Seems that the prizes are kind of cheap. I'm pretty sure Microsoft will get some pretty decent code out of this (or, if not code, ideas), but is only going to give something away as a token gesture.
    Just another step in the devauluation of programmers and IT folks, I guess.
    • That a "Xbox 360 console, a 34-inch HDTV, games, and accessories" is closer to "okay (or even feh)" than a "dream setup"?

      You are utterly out of touch.

      That is a far, far better setup then most people have - maybe "dream setup" is a bit too much, but it's a gell of a lot better then okay/feh (I'd say an "aweseome setup").
      • Throw in a THX certified surround-sound system with speakers for another $10k and I'll let you call it a dream system :-)
      • If there was a sound system included...
        It looks like this is marketed to bored college students, which, I suppose, is fine, although I've installed about 10 systems that put this to shame in the last year or so. Those folks weren't making killer money, but were well established in their jobs...

    • Wow man. Closer to "okay" or even "feh"? You have some high ass expectations. You are very out of touch. Either that or you think people buy those kinds of things on a whim.

      I probably wouldn't consider it a "dream setup", but it sure as hell wouldn't be "feh". Considering a large portion of the population don't even have HD TV's, stuck with their 19-32" standard TV's and basic components. I'd consider that a pretty nice reward for a contest like like this.
      • Microsoft is getting tens of thousands of dollars' worth of development time out of it though, and last time I checked an XBox 360 + 34" HDTV wouldn't even crack the 10k mark. My initial reaction was "it's not as good as Google's $4500" but frankly "feh" to that too!

        Note that "Development Time" includes design and R&D and all those other expenses involved in delivering a good bit of software. Microsoft are getting around doing that by using your basic "Million Monkeys" approach.
        • Cost of the "dream package" is $2500 according to the article. It really depends what demographic they are trying to appeal to. If they are trying to appeal to students, sure, it is a great package, but if they are trying to appeal to folks who already do higher end work in game design, this isn't all that much. Heck, a 34" TV is about the smallest tv you can buy without going to the "tiny on purpose because you're going to put it in the kitchen" TVs.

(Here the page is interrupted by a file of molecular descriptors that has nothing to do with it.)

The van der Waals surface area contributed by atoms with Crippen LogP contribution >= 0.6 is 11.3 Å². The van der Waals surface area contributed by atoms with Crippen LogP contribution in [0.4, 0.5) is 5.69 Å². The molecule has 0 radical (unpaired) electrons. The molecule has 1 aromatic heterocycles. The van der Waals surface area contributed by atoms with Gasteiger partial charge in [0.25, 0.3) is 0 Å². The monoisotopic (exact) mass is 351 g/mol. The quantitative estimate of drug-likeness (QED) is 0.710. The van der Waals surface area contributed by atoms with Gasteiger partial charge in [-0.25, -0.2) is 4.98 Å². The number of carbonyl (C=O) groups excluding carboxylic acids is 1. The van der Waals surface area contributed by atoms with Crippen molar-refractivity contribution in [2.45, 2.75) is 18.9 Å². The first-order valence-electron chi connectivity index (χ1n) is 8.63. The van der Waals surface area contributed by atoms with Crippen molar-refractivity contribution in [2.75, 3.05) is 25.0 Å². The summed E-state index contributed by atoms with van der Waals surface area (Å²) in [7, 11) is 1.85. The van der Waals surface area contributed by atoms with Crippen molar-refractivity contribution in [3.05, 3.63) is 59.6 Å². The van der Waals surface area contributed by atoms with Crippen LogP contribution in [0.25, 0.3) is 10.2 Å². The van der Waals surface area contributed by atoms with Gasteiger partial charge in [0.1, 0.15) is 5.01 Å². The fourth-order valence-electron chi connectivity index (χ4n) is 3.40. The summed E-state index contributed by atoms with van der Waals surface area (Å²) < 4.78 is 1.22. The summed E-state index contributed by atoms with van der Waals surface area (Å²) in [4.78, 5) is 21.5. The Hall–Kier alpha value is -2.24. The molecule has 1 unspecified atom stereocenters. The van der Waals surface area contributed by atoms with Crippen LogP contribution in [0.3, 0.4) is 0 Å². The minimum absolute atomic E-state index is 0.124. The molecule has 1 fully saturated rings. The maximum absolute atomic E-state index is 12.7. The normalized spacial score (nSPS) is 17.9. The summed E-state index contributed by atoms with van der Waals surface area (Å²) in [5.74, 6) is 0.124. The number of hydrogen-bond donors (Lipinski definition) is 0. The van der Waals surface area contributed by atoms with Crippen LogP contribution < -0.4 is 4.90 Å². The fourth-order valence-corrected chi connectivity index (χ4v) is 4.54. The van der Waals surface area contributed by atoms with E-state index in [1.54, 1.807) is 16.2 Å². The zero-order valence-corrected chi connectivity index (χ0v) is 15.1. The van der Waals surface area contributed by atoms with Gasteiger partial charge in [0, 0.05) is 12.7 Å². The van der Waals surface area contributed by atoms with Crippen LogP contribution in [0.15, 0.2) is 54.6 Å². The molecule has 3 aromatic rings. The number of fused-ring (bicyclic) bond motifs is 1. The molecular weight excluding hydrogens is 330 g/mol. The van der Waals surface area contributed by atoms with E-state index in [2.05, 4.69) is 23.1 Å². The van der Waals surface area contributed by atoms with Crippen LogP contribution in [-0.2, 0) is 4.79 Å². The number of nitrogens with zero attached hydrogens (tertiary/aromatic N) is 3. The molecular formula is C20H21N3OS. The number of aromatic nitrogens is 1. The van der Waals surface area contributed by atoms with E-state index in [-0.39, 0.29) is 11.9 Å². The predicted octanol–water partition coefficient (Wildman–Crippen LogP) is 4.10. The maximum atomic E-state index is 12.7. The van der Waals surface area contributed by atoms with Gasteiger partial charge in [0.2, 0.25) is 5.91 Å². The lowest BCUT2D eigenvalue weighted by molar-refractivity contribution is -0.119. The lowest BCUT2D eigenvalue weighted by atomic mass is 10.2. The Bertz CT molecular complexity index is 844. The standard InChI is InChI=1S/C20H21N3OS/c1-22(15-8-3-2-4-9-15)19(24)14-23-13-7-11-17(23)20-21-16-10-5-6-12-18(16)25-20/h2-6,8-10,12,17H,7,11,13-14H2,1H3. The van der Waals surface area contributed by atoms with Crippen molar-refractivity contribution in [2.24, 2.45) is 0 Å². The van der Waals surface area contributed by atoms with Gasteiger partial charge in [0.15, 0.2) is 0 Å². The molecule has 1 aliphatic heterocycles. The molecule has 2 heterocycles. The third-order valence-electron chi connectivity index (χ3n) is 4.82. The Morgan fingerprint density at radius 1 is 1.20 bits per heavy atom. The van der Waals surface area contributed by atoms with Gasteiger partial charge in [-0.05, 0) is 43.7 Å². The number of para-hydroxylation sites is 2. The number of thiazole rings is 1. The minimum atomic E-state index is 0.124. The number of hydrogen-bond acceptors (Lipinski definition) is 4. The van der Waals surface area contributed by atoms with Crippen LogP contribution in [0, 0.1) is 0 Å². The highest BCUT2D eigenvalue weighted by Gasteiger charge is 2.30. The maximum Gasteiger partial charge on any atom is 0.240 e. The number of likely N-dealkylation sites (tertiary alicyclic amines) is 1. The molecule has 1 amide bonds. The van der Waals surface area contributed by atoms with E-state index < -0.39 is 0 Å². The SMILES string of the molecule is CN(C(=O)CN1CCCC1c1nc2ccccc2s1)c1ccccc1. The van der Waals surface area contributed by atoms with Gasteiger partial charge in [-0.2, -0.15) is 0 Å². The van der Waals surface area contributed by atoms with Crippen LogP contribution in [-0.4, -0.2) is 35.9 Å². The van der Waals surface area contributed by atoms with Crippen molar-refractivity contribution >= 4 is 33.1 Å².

The runner up prizes were worth under $400

          At the very lea
    • I think you are right. There is also no mention if the HDTV can do HD-full (1080i or 1080p). In all honesty, an HDTV without 1080p does *not* qualify as a dream setup.
  • Brilliant Move (Score:3, Interesting)

    by Enderandrew ( 866215 ) <enderandrew AT gmail DOT com> on Wednesday May 24, 2006 @03:59AM (#15392361) Homepage Journal
    Despite comparisons to Google's Summer of Code (which is far more generous to the community on the whole) this is in fact a smart move for Microsoft. They get code on the cheap, and PR at the whole time.

    If I ran a business like Microsoft, I'd be doing the same type of things.
  • amazing... (Score:3, Interesting)

    by advocate_one ( 662832 ) on Wednesday May 24, 2006 @04:02AM (#15392370)
    does this include GPL???

    rules []

    However, we encourage you to make the source code available under a license that offers users very broad use rights, with few restrictions, and so would enable a larger community to come together for learning, collaboration, and reuse based on your Project. For an example, see the Microsoft Permissive License.
    • Re:amazing... (Score:2, Interesting)

      Also from the rules

      In order to participate in the Contest, you must be a professional or amateur embedded developer and 18 years or older; however, residents of the following countries are ineligible to participate due to legal constraints: Cuba, Iran, Iraq, Libya, North Korea, Sudan, and Syria.

      Why is iraq included on that list? I thought Iraq was now a peaceful democracy, and iraqis should be able to work for free for MS just like everyone else!

      Oh! - and the MS-PL doesn't sound too permissive [] to me!

      This l

      • "What! You have to accept the license to use it? Not too permissive...."

        So I can copy GPL'ed code and just ignore the license? Sweet deal.

        • So I can copy GPL'ed code and just ignore the license? Sweet deal.

          Er ... yes, you can. You just can't distribute a binary made from GPL'ed code without making the source available.

          Or do have another meaning for 'copy'?
        • So I can copy GPL'ed code and just ignore the license? Sweet deal.


          The GPL is a license on distribution, not use. In the license itself it says You are not required to accept this License, since you have not signed it. []

          Do you see the difference now? Microsoft requires you to accept their license to use their software. The GPL/BSD license do not.

          I suggest you have a read of the FSF's licenses + comments [] page before making smartass comments.
          • Touché, though I fail to see how this is anything other than a difference in semantics. They are both essentially licenses for the distribution of software - the fact that one must be accepted before using said software whereas the other must be accepted before distributing. Since they both apply to distribution of the software (I've read the MS-PL and it makes no mentions on conditions of use aside from that first line) this seems like a tiny difference to be making such a big stink over.

            But heck, y

            • Well, I'm hardly a copyright lawyer, but section 3(b):